Unsustainable farming is challenging the survival of Mediterranean dung beetles – IUCN study
IUCN Centre for Mediterranean Cooperation (IUCN-Med)
According to a new report from IUCN-Med, dung beetles are facing major losses of suitable habitats due to the decline of traditional livestock farming practices and the abandonment of rural environments, as well as chemical contamination of dung by veterinary medical products.
The publication, which has been funded by MAVA Foundation, can be found here.
The result of this Red List assessment is further evidence that efforts to halt biodiversity loss in the region need a major boost in the coming years to keep ecosystems healthy and safeguard our natural capital for future generations. The conversion of grasslands into agricultural land for arable farming or forestry, unsustainable levels of intensive grazing, the indiscriminate use of veterinary medical products and the abandonment of livestock farming are important threats to these species. More innovative and integrative approaches are needed towards more sustainable farming in the region”, explains Antonio Troya, Director of IUCN Centre for Mediterranean Cooperation.
Both overgrazing, which compacts the soil and changes vegetation structure, and livestock abandonment – which reduces the quantity of trophic resources – are considered to be among the biggest threats for Mediterranean dung beetles. Indeed, the decline of cultural practices such as transhumance throughout Europe is likely to increase the pressure on dung beetles.
Moreover, the comprehensive use of veterinary medical products leads to contamination of livestock faeces. The majority of these substances are poorly metabolised by livestock and expelled unaltered in their faeces, affecting non-targeted fauna such as dung beetles. It is therefore necessary to improve legislation to regulate the use of veterinary medical products for parasite control, and implement measures to prevent their unnecessary administration from causing pollution.
The development of urban infrastructure, especially in coastal areas, is another important threat.
“Dung beetle diversity in the Mediterranean region is highly dependent on landscape heterogeneity, the variety of mammals present and the availability of unpolluted herbivore dung pats. Improved domestic and natural grazing management in natural and agricultural landscapes will be key to conserving soil biodiversity to ensure future healthy ecosystems,” says Dr. Jorge Lobo from the Department of Biodiversity and Climate Change at the National Museum of Natural Sciences of Spain.
The new report also highlights that for 74 species, there is insufficient information available to assess their extinction risk. These species were classified as Data Deficient.
“Invertebrate groups such as dung beetles can act as indicators of the health of altered natural landscapes and their biodiversity. Furthering knowledge on these species will help us understand where action should be taken to restore ecosystem health and associated benefits. This report shows the relationship between dung beetle diversity and human-induced changes and also confirms the importance of including this charismatic group of species as part of a more comprehensive and representative Red List of the Mediterranean biodiversity” commented Ana Nieto, Head of Species Conservation Action, IUCN Global Species Programme.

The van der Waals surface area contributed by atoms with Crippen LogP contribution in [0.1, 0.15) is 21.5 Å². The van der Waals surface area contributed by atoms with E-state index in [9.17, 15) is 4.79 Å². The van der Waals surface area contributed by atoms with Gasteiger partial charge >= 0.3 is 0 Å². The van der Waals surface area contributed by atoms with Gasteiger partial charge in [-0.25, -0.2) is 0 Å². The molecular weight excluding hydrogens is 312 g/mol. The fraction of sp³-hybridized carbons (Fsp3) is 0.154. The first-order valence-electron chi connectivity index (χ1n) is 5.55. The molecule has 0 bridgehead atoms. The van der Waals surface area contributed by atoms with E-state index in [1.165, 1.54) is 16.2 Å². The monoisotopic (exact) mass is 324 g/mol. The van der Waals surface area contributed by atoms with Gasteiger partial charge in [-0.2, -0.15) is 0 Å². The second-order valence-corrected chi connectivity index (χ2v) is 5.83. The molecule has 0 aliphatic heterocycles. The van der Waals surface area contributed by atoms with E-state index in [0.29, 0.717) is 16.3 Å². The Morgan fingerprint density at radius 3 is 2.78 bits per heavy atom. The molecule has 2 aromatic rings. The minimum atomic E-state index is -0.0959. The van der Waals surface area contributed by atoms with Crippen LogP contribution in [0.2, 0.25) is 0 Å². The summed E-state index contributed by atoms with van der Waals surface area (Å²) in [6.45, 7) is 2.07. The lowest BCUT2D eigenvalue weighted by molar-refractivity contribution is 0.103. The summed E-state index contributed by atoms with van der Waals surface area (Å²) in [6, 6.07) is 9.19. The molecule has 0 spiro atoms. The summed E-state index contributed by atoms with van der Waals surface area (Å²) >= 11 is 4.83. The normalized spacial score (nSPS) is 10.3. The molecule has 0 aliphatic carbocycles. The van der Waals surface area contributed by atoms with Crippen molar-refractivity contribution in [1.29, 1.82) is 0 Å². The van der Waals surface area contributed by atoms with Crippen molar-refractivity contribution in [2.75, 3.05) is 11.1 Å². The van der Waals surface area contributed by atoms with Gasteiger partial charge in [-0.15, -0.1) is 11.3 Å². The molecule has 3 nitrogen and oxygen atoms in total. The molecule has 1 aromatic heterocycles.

A lack of legal protection
Furthermore, the report highlights the lack of legal protection for this group of species, which is excluded from key instruments and frameworks such as the EU Habitats Directive, the Bern Convention on the Conservation of European Wildlife and Natural Habitats, CITES and other EU regulations on the use of anti-parasitic drugs.
Many dung beetles are associated with natural open habitats and traditional agricultural landscapes with a moderate stocking density. Thus, many areas with a rich diversity of dung beetles occur outside of protected areas.
Their protection status varies from one country to another. Some protection measures are in place for either species or ecosystems, but they mainly aim to conserve the populations of a small number of species or to conserve certain natural areas in a variety of ways. Policies are therefore needed to highlight the importance of preserving or introducing farming practices and livestock grazing systems that ensure that healthy natural and agricultural habitats are distributed heterogeneously throughout the landscape.
Dung beetles provide a wide range of environmental benefits, from nutrient cycling, to soil aeration and reduction of carbon dioxide and methane emissions, parasite control and secondary seed dispersal. They are also important in food webs not only as decomposers but also as prey for birds, bats and other insectivorous animals.
This study, called “The conservation and distribution of Mediterranean dung beetles” is the result of a collaboration between the IUCN Species Survival Commission, the IUCN Global Species Programme and the IUCN Centre for Mediterranean Cooperation.
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Photo by J.M.Verdu
First published on the IUCN website on 18 January 2021.
The IUCN Centre for Mediterranean Cooperation (IUCN-Med) jointly leads AMNC’s efforts to promote the exchange of knowledge and ideas, with project partner Tour du Valat. Through cross-cutting activities, we promote the exchange of methodologies and innovative ideas between the pilot sites, while providing capacity building in topics of interest to the project partners. Information from the project sites and other Mediterranean areas will be gathered to scale up the Cultural Landscapes approach and to enhance heritage learning.
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